Academic journal article Cognitive, Affective and Behavioral Neuroscience

Letter Processing in the Visual System: Different Activation Patterns for Single Letters and Strings

Academic journal article Cognitive, Affective and Behavioral Neuroscience

Letter Processing in the Visual System: Different Activation Patterns for Single Letters and Strings

Article excerpt

One would expect that a lifetime of experience recognizing letters would have an important influence on the visual system. Surprisingly, there is limited evidence of a specific neural response to letters over visual control stimuli. We measured brain activation during a sequential matching task using isolated characters (Roman letters, digits, and Chinese characters) and strings of characters. We localized the visual word form area (VWFA) by contrasting the response to pseudowords against that for letter strings, but this region did not show any other sign of visual specialization for letters. In addition, a left fusiform area posterior to the VWFA was selective for letter strings, whereas a more anterior left fusiform region showed selectivity for single letters. The results of different analyses using both large regions of interest and inspections of individual patterns of response reveal a dissociation between selectivity for letter strings and selectivity for single letters. The results suggest that reading experience fine-tunes visual representations at different levels of processing. An important conclusion is that the processing of non-pronounceable letter strings cannot be assumed to be equivalent to single-letter perception.

Extensive experience with an object class can result in exquisite perceptual skills. Car experts can recognize at a glance the makes and models of hundreds of cars, and bird-watchers can identify the species of a bird briefly seen through foliage. The acquisition of such perceptual expertise with objects can lead to functional specialization within the brain systems dedicated to visual processing. Faces are commonly used to study the phenomenon of category-specific neural specialization (Kanwisher, 2000; Kanwisher, Chun, & McDermott, 1996), but neural specialization has also been demonstrated for other expert object classes, including cars, birds, and even novel objects (e.g., "Greebles"; Gauthier, Tarr, Anderson, Skudlarski, & Gore, 1999; Rossion, Gauthier, Goffaux, Tarr, & Crommelinck, 2002). Most people are also perceptual experts with words. For adults, much of modern life is spent reading, and adult readers can recognize words with amazing efficiency (LaBerge & Samuels, 1974). As children, most of us once dedicated a considerable amount of time to learning letters, and each day a literate person must process thousands of letters just to interact normally with the modern environment. Here, we hypothesize that this extensive experience results in letter-specific neural specialization of the visual system.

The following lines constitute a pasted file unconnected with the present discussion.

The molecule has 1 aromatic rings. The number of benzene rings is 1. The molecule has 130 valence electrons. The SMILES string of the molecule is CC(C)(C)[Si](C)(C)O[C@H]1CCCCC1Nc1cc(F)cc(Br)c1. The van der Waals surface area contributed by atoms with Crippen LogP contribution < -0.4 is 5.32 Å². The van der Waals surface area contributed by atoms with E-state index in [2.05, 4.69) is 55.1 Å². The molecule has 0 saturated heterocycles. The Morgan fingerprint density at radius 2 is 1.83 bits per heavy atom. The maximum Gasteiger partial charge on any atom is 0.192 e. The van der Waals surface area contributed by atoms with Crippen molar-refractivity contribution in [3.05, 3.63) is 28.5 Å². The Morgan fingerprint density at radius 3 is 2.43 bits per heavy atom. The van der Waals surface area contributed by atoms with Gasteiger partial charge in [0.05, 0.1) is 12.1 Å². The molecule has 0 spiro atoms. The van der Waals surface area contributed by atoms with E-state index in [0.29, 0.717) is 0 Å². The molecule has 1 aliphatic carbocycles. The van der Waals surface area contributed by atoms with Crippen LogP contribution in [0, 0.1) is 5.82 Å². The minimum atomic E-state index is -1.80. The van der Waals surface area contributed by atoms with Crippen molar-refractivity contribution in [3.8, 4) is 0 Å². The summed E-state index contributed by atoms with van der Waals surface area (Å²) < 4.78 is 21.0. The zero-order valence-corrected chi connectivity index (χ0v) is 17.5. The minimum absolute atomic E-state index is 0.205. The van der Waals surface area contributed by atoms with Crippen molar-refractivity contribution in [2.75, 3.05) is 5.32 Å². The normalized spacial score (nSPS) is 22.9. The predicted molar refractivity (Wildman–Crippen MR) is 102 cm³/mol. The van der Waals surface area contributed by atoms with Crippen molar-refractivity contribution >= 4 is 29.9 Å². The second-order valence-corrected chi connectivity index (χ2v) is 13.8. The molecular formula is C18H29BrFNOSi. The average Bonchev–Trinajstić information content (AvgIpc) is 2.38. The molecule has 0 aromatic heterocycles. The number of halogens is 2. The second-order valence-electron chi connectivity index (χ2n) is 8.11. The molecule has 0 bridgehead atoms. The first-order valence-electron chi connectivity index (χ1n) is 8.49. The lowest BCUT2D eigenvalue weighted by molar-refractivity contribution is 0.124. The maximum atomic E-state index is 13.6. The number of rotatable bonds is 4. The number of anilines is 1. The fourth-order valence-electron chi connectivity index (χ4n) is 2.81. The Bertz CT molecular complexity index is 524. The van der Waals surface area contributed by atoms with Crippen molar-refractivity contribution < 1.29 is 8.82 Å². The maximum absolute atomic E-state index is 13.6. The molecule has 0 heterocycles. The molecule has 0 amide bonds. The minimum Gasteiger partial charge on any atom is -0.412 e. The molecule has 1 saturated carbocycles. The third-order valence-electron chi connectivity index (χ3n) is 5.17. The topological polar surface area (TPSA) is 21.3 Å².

Most of the neuroimaging studies conducted with printed text were designed for the purpose of understanding the processes involved in reading. Therefore, it may not be surprising that there is only limited evidence speaking directly to the neural substrates involved in recognizing single letters. Several large circuits appear to underlie various aspects of reading. For example, a dorsal posterior system (angular gyrus, supramarginal gyrus, and superior temporal sulcus) is thought to subserve orthography-to-phonology correspondences (Black & Behrmann, 1994). Semantic analyses of words are believed to occur predominantly in the left inferior frontal lobe and posterior superior temporal sulcus (Bookheimer, 2002; Gabrieli, Poldrack, & Desmond, 1998), and context comprehension is considered a right hemisphere task (Kircher, Brammer, Tous, Williams, & McGuire, 2001). A posterior ventral network including the occipitotemporal region is thought to underlie visual processing of printed text and to be responsible for the late-developing skills of rapid word recognition that result from increased reading experience (Frackowiak, Friston, Frith, Dolan, & Mazziotta, 1997; Pugh et al., 2001). Within this system, the region that has received the most attention as a candidate area for early visual processing of printed text is the left fusiform gyrus.

Part of the left midfusiform gyrus shows higher activation for words than for consonant strings of the same length (Cohen et al. …

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